RU's Rector joins regional health education leaders for concrete-breaking ceremony
In a place where precision will be the norm, a blunt instrument started an important project - The Virginia Intercollegiate Anatomy Lab (VIAL).
Friday’s "concrete breaking" ceremonially began VIAL construction. On behalf of Radford University, Board of Visitors Rector Michael Wray wielded a sledgehammer to commence the collaborative project.
Wray was joined by Jefferson College of Health Sciences (JCHS) President Dr. Nathaniel Bishop, Virginia Tech Carilion School of Medicine (VTSOM) President and Dean Cynda Johnson, Sixth District Congressman Bob Goodlatte and Carilion Clinic (CC) Senior Vice President Steve Arner.
Representing the partners in the initiative, the leaders struck the first blows on the shared space in which students from a variety of healthcare-related disciplines will learn in a 15-table, state-of-the-art anatomy laboratory. The site of the lab is on Carilion Roanoke Community Hospital’s eighth floor, home of Radford’s Doctorate of Physical Therapy program and Jefferson College.
Wray commended the collaborative spirit of the founding partners.
“This lab will afford each institution a better place to teach and learn than we could build on our own,” he said. “As responsible stewards of the public dollar, this project serves as a great example of the achievements possible through collaboration – the potential of public-private partnerships.”
Bishop spoke to the future benefits of the partnership.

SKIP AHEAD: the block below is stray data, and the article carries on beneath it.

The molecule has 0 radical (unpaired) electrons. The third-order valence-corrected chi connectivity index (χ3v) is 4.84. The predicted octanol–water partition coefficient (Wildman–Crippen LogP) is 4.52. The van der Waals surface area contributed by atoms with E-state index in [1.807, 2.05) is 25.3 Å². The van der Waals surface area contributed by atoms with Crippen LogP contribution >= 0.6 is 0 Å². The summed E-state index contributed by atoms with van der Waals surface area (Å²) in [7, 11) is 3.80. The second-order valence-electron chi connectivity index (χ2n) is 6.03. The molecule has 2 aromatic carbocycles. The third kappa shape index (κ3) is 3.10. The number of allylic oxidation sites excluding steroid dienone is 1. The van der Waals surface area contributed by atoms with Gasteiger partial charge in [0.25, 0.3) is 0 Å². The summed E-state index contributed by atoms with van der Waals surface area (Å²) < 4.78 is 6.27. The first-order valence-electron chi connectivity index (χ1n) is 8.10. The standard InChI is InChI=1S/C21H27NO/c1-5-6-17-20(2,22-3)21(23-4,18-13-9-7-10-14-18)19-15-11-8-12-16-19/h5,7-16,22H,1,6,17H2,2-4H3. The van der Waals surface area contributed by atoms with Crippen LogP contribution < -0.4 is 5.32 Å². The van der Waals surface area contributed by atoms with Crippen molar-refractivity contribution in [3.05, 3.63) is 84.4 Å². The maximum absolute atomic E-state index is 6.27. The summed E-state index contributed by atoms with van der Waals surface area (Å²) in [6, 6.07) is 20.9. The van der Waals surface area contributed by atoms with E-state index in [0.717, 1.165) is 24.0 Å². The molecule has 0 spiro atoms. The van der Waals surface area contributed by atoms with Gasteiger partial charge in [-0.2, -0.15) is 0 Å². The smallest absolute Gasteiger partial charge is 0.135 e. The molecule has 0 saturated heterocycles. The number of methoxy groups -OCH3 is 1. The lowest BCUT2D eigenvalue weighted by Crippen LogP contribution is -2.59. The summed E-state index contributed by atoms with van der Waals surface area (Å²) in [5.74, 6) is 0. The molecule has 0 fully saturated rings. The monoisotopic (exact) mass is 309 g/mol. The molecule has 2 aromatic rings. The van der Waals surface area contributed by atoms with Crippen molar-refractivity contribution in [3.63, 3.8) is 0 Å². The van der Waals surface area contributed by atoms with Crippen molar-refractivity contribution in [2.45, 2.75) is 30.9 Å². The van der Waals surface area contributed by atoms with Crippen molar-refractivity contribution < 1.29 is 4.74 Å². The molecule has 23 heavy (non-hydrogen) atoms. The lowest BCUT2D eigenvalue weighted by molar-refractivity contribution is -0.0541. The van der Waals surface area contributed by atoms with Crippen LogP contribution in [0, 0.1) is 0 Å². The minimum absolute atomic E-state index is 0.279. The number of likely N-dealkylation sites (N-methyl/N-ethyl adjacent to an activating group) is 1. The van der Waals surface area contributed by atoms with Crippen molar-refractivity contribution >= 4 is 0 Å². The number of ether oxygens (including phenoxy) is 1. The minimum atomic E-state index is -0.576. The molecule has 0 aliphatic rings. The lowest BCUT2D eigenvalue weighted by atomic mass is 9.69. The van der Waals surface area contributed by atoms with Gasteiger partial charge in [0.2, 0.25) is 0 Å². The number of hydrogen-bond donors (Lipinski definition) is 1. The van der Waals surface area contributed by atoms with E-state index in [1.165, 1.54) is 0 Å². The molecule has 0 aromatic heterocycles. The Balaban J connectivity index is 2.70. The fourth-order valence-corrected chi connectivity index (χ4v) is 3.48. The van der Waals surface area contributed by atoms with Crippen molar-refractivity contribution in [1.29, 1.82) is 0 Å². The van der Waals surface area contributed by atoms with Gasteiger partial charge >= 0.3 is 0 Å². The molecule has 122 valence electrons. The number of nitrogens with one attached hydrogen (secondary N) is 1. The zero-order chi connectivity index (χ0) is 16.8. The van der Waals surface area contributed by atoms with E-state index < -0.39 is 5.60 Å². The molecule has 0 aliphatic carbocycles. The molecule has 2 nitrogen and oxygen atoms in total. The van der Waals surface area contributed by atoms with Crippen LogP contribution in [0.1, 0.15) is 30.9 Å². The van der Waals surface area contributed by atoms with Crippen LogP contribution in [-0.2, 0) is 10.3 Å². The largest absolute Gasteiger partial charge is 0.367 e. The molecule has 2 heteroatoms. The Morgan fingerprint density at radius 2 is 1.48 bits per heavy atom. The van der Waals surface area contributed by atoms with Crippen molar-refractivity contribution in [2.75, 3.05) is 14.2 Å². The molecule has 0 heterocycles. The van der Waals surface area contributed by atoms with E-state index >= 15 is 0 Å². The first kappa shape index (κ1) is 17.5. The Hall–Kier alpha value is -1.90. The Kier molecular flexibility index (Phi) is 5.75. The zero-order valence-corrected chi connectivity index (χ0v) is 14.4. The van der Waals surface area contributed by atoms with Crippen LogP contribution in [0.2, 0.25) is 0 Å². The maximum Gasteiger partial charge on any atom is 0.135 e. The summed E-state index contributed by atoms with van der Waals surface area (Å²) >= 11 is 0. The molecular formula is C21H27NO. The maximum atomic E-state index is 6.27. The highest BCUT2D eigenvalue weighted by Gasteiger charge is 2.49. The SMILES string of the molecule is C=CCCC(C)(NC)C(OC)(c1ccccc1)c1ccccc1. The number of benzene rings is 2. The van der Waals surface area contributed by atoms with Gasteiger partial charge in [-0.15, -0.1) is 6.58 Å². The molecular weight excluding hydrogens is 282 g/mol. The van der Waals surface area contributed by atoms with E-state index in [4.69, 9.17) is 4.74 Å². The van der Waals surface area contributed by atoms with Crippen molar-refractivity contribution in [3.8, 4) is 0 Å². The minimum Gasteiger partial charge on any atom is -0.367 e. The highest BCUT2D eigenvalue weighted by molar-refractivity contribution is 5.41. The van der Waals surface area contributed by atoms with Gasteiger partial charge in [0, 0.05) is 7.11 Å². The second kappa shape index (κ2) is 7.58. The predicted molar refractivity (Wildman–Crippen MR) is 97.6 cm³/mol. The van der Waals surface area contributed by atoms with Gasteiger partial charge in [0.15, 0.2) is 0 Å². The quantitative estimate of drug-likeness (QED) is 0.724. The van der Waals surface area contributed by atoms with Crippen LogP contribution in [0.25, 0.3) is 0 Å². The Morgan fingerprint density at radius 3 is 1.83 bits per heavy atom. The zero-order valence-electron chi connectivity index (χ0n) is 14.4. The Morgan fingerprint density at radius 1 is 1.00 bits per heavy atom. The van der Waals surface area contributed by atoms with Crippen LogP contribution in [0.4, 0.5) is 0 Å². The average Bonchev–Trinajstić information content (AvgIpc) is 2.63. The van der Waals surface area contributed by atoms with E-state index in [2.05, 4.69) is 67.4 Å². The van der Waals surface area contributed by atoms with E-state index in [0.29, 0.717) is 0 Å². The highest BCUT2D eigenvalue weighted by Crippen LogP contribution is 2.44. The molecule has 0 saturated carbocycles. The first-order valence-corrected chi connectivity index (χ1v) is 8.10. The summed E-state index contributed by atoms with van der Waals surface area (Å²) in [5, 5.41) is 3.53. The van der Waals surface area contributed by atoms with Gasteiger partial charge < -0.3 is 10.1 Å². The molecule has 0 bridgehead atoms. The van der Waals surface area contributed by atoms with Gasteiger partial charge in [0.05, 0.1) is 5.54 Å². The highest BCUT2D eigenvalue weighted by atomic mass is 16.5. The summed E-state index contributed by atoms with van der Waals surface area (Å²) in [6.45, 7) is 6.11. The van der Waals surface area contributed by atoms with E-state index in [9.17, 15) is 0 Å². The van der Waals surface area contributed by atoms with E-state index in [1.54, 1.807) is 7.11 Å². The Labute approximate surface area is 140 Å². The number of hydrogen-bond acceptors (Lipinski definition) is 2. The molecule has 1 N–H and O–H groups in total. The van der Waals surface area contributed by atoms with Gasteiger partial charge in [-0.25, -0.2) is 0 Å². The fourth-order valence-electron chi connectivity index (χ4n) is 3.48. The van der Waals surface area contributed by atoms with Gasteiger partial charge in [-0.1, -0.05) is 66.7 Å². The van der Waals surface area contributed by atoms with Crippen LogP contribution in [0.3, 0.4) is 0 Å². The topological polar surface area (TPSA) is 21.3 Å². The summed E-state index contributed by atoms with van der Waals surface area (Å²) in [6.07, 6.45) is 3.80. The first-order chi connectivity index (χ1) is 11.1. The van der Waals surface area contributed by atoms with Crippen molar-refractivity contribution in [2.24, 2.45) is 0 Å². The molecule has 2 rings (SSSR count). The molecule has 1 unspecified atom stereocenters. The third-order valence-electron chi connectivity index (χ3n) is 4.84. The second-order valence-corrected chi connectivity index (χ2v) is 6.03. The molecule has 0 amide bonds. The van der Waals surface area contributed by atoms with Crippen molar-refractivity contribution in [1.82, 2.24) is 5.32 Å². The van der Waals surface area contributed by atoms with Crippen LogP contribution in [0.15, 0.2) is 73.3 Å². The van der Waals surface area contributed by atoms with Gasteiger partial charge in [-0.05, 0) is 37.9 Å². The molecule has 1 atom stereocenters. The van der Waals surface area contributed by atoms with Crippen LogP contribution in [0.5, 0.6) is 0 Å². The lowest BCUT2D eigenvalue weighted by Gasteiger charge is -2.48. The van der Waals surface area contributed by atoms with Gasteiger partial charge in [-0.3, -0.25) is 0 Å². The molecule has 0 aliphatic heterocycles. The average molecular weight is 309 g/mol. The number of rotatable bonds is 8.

“Tomorrow's physicians, therapists, nurses and clinicians will be working together here just as we expect them to work together in their future practices,” said Bishop, M.S. ‘88.
“For Radford University, our Doctor of Physical Therapy students will be directly enriched,” Wray said. “They and their faculty look forward to this addition to their teaching and learning resource base. The DPT program was nurtured here and now eagerly looks forward to the opportunities this new lab will offer.”
Along with the Doctor of Nursing Practice and Doctor of Psychology, the DPT is one of three doctoral programs offered by RU. Officially accredited this spring, the DPT program includes instruction, anatomy coursework, clinical laboratory experiences and clinical internships. DPT students also develop original, evidence-based research with faculty to advance physical therapy practice. The DPT students will study and research anatomy and physiology in the VIAL as part of their curriculum.
"From this collaboration, exciting synergies for faculty and student education, research and service will emerge," said Kenneth Cox, dean of the Waldron College of Health and Human Services.
More than 1,000 students from the partner schools will use the laboratory, expected to be completed by spring 2015.